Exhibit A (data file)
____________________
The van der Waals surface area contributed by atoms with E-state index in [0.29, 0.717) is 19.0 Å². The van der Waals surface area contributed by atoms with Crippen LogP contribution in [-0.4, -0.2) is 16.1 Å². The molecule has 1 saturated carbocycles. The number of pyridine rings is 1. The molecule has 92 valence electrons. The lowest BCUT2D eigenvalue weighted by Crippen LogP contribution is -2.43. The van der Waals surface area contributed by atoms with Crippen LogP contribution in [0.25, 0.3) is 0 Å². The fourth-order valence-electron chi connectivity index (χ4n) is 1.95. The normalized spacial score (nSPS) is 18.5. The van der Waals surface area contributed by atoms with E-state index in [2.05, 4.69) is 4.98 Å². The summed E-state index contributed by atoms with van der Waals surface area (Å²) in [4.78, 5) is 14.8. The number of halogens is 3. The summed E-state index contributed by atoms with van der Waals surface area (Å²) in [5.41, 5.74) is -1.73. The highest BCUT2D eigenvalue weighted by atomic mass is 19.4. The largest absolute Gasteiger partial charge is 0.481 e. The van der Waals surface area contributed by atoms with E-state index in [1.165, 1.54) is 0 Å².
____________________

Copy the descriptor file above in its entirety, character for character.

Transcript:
The van der Waals surface area contributed by atoms with E-state index in [0.29, 0.717) is 19.0 Å². The van der Waals surface area contributed by atoms with Crippen LogP contribution in [-0.4, -0.2) is 16.1 Å². The molecule has 1 saturated carbocycles. The number of pyridine rings is 1. The molecule has 92 valence electrons. The lowest BCUT2D eigenvalue weighted by Crippen LogP contribution is -2.43. The van der Waals surface area contributed by atoms with Crippen LogP contribution in [0.25, 0.3) is 0 Å². The fourth-order valence-electron chi connectivity index (χ4n) is 1.95. The normalized spacial score (nSPS) is 18.5. The van der Waals surface area contributed by atoms with E-state index in [2.05, 4.69) is 4.98 Å². The summed E-state index contributed by atoms with van der Waals surface area (Å²) in [4.78, 5) is 14.8. The number of halogens is 3. The summed E-state index contributed by atoms with van der Waals surface area (Å²) in [5.41, 5.74) is -1.73. The highest BCUT2D eigenvalue weighted by atomic mass is 19.4. The largest absolute Gasteiger partial charge is 0.481 e. The van der Waals surface area contributed by atoms with E-state index in [1.165, 1.54) is 0 Å².